March 17, 2019

Blog All Dog-eared Pages: The Devil's Device by Edwyn Gray

Hardly any dog-eared pages for this book, The Devil's Device, but that belies how interesting a read it was. It's the story of Robert Whitehead and his invention, the torpedo.

Page 18

In addition [Robert Whitehead] had no social background and, even worse, he was a common engineer—and everyone knew that engineers were not exactly persona grata in polite circles. In fact, very sensibly, the Navy's own commissioned engineers had to mess separately and were not admitted to the wardrooms lest, so it was whispered, their oil- and coal-grimed hands should besmirch the spotless table linen. It was an attitude exemplified in its extreme by the remark of a young midshipman to an Engineer Lieutenant who had reminded him of the seniorities of rank: 'You may be senior to me, Brown—but my mother wouldn't invite your mother to tea!'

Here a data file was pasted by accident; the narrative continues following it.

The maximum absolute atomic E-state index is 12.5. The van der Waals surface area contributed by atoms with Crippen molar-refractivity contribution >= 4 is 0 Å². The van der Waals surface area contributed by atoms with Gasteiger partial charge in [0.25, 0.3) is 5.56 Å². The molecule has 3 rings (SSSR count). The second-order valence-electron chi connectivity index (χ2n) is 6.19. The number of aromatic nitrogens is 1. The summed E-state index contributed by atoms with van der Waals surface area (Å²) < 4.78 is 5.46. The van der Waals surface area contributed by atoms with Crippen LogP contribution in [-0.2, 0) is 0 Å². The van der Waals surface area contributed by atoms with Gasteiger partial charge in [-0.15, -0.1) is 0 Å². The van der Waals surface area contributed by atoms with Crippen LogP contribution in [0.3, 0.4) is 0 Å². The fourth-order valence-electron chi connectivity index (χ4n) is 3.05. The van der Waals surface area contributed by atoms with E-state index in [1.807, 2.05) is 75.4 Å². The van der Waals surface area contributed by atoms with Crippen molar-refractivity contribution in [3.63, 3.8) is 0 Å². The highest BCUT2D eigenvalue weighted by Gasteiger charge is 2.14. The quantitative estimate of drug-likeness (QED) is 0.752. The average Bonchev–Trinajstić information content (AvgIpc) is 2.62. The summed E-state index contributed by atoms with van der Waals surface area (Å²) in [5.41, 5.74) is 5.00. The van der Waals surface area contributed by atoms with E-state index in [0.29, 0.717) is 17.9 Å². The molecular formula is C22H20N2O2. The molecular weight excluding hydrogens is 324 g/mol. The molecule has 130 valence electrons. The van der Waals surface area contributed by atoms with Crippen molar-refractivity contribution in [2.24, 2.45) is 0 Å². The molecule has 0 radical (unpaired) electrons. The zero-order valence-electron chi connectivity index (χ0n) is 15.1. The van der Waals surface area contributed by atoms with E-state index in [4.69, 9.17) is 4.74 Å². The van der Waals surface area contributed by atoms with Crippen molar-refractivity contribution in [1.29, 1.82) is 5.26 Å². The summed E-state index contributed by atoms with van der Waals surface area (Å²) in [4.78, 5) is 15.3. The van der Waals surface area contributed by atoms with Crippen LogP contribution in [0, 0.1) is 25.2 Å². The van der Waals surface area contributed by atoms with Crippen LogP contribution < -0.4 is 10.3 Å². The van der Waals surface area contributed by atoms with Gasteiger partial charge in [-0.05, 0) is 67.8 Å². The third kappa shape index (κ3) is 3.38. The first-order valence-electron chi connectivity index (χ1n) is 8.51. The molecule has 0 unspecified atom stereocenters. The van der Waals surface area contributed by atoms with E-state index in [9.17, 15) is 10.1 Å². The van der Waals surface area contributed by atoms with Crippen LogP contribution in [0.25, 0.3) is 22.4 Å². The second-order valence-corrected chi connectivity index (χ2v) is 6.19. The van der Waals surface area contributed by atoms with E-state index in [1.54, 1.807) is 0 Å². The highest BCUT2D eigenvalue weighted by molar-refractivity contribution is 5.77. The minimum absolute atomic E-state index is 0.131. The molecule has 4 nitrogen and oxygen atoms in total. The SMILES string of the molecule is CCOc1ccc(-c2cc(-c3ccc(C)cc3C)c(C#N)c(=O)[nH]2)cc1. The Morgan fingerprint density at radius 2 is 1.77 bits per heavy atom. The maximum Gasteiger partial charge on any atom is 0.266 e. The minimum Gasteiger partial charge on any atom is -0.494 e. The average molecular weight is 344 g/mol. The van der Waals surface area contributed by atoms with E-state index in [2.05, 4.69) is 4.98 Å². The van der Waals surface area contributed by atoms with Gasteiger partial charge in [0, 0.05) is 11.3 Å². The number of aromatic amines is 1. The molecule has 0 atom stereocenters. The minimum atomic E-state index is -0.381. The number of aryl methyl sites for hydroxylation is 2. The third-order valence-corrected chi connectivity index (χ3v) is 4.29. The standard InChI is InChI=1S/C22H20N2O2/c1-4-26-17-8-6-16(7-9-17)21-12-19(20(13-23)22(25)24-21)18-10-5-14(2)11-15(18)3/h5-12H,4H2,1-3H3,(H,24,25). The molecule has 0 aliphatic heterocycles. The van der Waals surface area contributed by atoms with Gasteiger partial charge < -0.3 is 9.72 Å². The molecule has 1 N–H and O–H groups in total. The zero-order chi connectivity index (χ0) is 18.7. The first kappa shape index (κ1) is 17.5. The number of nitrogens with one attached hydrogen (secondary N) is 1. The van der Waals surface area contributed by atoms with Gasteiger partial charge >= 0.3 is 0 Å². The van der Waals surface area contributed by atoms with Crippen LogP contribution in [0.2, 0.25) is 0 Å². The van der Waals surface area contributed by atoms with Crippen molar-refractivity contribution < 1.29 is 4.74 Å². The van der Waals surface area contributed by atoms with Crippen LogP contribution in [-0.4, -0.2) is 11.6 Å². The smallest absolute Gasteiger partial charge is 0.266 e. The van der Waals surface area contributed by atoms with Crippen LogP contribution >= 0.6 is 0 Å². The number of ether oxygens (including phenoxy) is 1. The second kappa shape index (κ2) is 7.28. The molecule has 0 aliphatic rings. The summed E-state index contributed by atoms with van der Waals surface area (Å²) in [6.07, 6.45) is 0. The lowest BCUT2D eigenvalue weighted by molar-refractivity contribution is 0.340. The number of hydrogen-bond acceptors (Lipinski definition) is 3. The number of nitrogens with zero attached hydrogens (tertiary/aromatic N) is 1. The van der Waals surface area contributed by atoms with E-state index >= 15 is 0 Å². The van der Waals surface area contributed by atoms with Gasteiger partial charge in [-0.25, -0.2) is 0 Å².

Page 67

Robert had been in business long enough to realize that sheer skill was not enough if one lacked access to the right ears and, even though his torpedo was not yet completely satisfactory, he snatched the opportunity to ensure that news of his weapon reached the most influential people.

Page 228

The German G-7e required only 1,255 man-hours for completion using semi-skilled labour. The equivalent thermal-engined weapon needed 1.707 man-hours with highly skilled operators. In terms of modern warfare the mathematics of production schedules can be as important as the tactical skill of the admirals.

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